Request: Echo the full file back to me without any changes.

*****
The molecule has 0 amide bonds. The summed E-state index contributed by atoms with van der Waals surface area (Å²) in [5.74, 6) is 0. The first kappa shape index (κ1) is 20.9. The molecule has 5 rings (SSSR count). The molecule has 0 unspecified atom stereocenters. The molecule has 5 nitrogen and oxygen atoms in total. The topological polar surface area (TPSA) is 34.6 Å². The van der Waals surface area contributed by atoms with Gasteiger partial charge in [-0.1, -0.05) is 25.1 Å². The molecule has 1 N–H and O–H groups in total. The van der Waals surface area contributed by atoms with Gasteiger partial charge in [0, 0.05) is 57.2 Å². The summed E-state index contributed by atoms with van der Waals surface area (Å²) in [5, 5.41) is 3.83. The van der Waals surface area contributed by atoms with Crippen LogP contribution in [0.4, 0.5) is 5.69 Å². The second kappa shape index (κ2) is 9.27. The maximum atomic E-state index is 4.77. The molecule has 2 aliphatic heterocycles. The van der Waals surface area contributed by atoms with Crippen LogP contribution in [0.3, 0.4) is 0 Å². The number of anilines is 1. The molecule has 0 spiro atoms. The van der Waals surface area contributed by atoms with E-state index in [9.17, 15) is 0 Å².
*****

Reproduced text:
The molecule has 0 amide bonds. The summed E-state index contributed by atoms with van der Waals surface area (Å²) in [5.74, 6) is 0. The first kappa shape index (κ1) is 20.9. The molecule has 5 rings (SSSR count). The molecule has 0 unspecified atom stereocenters. The molecule has 5 nitrogen and oxygen atoms in total. The topological polar surface area (TPSA) is 34.6 Å². The van der Waals surface area contributed by atoms with Gasteiger partial charge in [-0.1, -0.05) is 25.1 Å². The molecule has 1 N–H and O–H groups in total. The van der Waals surface area contributed by atoms with Gasteiger partial charge in [0, 0.05) is 57.2 Å². The summed E-state index contributed by atoms with van der Waals surface area (Å²) in [5, 5.41) is 3.83. The van der Waals surface area contributed by atoms with Crippen LogP contribution in [0.4, 0.5) is 5.69 Å². The second kappa shape index (κ2) is 9.27. The maximum atomic E-state index is 4.77. The molecule has 2 aliphatic heterocycles. The van der Waals surface area contributed by atoms with Crippen LogP contribution in [0.3, 0.4) is 0 Å². The number of anilines is 1. The molecule has 0 spiro atoms. The van der Waals surface area contributed by atoms with E-state index in [9.17, 15) is 0 Å².